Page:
Comment

06.01.17

Lessons from Germany to fix the UK’s housing crisis

Source: PSE Dec/Jan 17

Dr Charlotte Snelling, a researcher at IPPR, and Ed Turner, senior lecturer and head of politics and international relations at Aston University, look at the lessons the UK can learn from Germany in tackling the country’s housing crisis.

The UK faces significant challenges in providing sufficient housing, at a price people can afford. The housing shortage is pricing people out of their local communities, fuelling inequality and reducing labour mobility. 

It may not be fashionable, in the months after the UK’s decision to leave the EU, to suggest we turn to continental Europe for inspiration on how to solve domestic problems, but our new research finds there are valuable lessons to be found in Germany. 

In both Germany and the UK, housing is a growing political issue. It dominated the 2016 London mayoral election campaign, and it was equally prominent in Berlin’s recent state election. Long-standing residents find themselves being priced out of the city that they call home. 

On the face of it, Germany’s record is stronger than that of the UK.  It has consistently outperformed the UK in supply, building 30 million homes since 1951 – nearly double the rate of the UK. In recent years, it has achieved over 250,000 completions annually, again comfortably exceeding the UK’s output of 170,000 in 2015, which was the highest number of homes built in a year since the crash.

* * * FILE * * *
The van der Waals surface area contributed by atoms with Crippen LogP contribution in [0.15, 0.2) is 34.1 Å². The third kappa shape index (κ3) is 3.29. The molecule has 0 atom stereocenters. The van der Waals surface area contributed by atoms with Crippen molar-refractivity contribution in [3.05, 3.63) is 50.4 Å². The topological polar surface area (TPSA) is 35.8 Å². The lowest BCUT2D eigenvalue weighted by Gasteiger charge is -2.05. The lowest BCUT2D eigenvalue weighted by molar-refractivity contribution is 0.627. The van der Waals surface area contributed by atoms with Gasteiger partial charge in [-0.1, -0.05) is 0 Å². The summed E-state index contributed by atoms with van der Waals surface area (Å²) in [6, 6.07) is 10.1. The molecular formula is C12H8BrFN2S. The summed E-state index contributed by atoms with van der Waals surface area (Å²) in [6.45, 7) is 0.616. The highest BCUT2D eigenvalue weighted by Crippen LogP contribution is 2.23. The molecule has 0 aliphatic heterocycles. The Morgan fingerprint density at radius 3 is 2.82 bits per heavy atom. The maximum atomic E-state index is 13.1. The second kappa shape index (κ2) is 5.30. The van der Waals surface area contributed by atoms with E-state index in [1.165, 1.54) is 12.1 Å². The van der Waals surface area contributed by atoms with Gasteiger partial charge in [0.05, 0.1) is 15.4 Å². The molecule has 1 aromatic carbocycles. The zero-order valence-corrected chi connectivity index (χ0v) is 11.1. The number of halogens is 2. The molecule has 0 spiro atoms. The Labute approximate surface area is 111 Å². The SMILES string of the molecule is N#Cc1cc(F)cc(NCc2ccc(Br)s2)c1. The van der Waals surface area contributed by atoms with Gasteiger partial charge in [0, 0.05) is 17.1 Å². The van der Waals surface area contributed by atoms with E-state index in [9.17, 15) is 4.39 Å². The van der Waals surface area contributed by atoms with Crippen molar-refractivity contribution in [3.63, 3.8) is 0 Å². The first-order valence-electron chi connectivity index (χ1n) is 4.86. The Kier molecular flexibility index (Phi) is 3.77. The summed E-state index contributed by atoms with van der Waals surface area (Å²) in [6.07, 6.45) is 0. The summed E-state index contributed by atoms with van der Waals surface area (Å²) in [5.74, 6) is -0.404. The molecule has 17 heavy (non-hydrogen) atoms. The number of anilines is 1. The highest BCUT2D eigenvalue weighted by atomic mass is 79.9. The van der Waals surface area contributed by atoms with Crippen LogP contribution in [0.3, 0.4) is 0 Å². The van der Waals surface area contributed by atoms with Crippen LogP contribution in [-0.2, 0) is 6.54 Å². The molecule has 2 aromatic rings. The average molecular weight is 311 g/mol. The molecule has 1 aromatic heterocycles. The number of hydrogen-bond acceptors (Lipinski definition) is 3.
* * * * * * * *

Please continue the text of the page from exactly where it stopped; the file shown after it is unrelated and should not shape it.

House prices, in part as a result, are also far more stable (see chart). 

So, how have the Germans done it? First, Germany relies far less on the market to solve its housing supply problems. For example, its local authorities have powers to declare “urban development measures” where sites are not being developed – a common problem in the UK. They assemble land (paying owners what it is worth in its current state), arrange housing construction, and use the difference in money paid, and money received, to finance infrastructure.     

Secondly, whereas in England the small and medium-sized (SME) building sector imploded in the 1980s and never recovered, in Germany there is far greater diversity, with most houses built by locally or regionally-based firms, and complemented by housing associations and public housing companies. The large upfront financial investment in preparing planning applications with uncertain outcomes has long been a complaint of UK SME builders, presenting a huge barrier to entry. German planning processes offer greater certainty to would-be housebuilders earlier on. When land is earmarked for development, provided particular tests are met, the final planning permission is likely to be granted. This brings benefits for communities, too, by allowing early consultation and meaningful input into land use allocation. 

Thirdly, although home ownership remains an aspiration for many Germans (especially in rural areas), the fixation with this is less apparent than in England, and public support for rented housing is stronger. This is not unrelated to the fact that renting in Germany is, for established tenants, characterised by stable rents and security of tenure.